This week, both Tokyo and Seoul have avoided publicly airing their disputes with each other. One Seoul government adviser said South Korea wasn’t offended by the U.S.’s choice of Japan as the trip’s first stop.
“We accept that Japan is a stronger country than us,” the adviser said. “That’s international order, and that’s just the truth.”
But ties between Tokyo and Seoul remain rancorous. The two are fighting a trade dispute that is under review by the World Trade Organization. Tensions erupted after a string of South Korean court decisions pulled World War II-era, forced labor issues into the present day.
The Japanese have been refusing to even talk with South Korea, say officials and advisers from both countries. Mr. Suga declined to meet with the outgoing South Korean ambassador in Tokyo earlier this year and has yet to meet the new ambassador.
On March 1, Mr. Moon repeated a proposal to Japan, offering to revive talks to sort out their disagreements. The gesture has gone unanswered in Japan so far.
The two countries’ acrimony has created security issues. In 2019, Japan’s unexpected trade sanctions prompted South Korea to threaten withdrawal from an intelligence-sharing pact that had been backed by the Obama administration and could help coordinate a response during a military crisis.
Over the decades, the U.S. has often found itself in the middle, or the cause of, disputes between Japan and South Korea.
When then-President Barack Obama met with South Korea’s leader during his first term, the two leaders described their alliance as the “linchpin” of Northeast Asia. The U.S. had described its alliance with Japan as the region’s “cornerstone.”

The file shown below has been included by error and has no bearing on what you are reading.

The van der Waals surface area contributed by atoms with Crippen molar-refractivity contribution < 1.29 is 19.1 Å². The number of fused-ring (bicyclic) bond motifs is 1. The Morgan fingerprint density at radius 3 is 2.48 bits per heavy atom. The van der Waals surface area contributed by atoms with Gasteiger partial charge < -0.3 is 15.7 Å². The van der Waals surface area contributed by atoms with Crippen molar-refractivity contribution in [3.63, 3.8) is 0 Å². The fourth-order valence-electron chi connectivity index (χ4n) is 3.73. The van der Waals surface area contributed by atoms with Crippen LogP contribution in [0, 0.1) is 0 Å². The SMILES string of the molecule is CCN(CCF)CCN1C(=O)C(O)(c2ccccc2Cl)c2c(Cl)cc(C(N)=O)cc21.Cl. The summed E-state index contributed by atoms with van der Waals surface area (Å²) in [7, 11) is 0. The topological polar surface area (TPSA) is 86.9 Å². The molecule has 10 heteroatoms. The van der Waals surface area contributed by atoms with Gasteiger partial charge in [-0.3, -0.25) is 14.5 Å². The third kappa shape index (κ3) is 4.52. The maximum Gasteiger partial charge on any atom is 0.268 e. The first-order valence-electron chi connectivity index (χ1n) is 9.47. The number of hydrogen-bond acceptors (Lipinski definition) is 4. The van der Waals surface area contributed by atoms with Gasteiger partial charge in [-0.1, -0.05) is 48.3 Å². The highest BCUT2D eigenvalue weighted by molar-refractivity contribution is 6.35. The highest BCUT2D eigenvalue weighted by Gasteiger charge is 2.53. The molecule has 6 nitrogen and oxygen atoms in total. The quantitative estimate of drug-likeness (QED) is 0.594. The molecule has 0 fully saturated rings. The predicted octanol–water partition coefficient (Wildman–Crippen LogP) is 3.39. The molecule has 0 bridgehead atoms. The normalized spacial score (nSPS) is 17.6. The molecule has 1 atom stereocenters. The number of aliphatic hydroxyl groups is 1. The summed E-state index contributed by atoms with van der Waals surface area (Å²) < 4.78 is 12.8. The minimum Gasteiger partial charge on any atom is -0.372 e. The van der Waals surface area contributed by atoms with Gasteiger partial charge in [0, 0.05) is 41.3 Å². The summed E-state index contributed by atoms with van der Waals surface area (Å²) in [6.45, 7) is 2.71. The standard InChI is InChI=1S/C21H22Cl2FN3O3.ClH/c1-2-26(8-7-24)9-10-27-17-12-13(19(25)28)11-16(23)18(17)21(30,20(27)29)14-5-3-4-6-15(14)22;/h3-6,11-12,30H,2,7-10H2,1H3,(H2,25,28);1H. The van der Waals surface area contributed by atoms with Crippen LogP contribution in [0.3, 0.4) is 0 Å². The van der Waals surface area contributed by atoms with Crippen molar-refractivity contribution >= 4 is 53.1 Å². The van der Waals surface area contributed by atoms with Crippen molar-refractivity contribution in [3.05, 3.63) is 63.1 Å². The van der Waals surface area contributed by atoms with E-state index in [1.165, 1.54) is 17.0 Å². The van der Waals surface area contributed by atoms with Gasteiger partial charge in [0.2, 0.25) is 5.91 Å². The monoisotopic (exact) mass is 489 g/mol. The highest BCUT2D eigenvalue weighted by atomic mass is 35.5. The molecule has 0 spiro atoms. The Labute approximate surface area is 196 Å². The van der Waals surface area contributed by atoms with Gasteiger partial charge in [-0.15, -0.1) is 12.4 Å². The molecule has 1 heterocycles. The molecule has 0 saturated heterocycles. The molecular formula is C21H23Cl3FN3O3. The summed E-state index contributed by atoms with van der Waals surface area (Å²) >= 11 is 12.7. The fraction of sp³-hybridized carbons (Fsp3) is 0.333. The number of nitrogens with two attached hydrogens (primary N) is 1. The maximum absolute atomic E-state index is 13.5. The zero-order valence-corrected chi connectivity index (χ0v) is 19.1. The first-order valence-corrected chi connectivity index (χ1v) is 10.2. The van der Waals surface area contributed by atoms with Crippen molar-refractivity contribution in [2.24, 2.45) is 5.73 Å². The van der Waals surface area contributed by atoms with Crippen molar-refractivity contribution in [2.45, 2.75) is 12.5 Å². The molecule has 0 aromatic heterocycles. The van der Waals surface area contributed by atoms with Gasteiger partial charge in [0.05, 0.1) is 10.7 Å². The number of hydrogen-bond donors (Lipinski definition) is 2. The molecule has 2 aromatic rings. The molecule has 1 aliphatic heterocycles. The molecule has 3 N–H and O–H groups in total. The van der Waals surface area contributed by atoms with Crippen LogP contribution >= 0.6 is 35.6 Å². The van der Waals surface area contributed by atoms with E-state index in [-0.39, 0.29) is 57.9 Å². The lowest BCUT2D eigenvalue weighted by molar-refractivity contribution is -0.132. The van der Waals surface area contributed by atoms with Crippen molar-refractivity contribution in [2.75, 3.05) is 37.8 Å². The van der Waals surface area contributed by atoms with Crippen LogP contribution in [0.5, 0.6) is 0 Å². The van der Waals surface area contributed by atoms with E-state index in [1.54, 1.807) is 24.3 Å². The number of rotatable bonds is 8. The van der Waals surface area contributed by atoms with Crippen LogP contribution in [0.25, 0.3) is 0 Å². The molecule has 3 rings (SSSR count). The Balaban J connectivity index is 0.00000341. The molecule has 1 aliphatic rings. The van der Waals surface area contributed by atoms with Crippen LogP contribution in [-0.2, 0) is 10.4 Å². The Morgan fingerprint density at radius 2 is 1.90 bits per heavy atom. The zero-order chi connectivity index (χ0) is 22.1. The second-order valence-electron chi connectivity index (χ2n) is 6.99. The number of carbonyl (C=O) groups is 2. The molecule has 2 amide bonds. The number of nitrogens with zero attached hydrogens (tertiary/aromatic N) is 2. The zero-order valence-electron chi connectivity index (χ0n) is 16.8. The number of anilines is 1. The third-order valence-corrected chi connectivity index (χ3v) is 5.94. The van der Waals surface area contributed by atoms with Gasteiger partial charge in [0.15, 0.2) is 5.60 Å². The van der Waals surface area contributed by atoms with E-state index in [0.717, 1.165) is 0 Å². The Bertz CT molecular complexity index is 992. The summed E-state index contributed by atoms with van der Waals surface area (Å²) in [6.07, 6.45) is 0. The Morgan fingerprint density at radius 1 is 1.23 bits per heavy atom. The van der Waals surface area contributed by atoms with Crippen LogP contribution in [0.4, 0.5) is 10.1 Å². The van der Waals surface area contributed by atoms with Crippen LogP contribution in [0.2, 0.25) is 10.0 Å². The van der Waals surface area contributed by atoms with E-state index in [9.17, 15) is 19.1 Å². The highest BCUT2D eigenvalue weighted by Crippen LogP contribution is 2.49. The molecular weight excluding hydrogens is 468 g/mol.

Afterward, a former U.S. official began receiving multiple phone calls from Japanese officials asking if “linchpin” was more important than “cornerstone,” said Brad Glosserman, a senior adviser to the Hawaii-based think tank Pacific Forum, who had talked with the former official.
“That’s proof of how silly that rivalry can be,” Mr. Glosserman said. The U.S. hasn’t since changed the way it refers to each ally.
Last year, when Mr. Trump extended a guest invitation to South Korea for the Group of Seven nations meeting, Japanese officials pushed back. Mr. Suga, at the time Tokyo’s top government spokesman, stressed the importance of keeping the current G7’s framework. An official at South Korea’s presidential office accused Japan of shamelessness.
The one-upmanship has even included the sequencing of Mr. Biden’s phone calls to world leaders after his January inauguration. Keeping with tradition for U.S. leaders, Mr. Suga connected first, while Mr. Moon got a call a week later.
But South Korean officials spun this to a positive: they have privately noted Mr. Moon’s exchange lasted two minutes longer than Mr. Suga’s.
— Alastair Gale contributed to this article.
Write to Andrew Jeong at email@example.com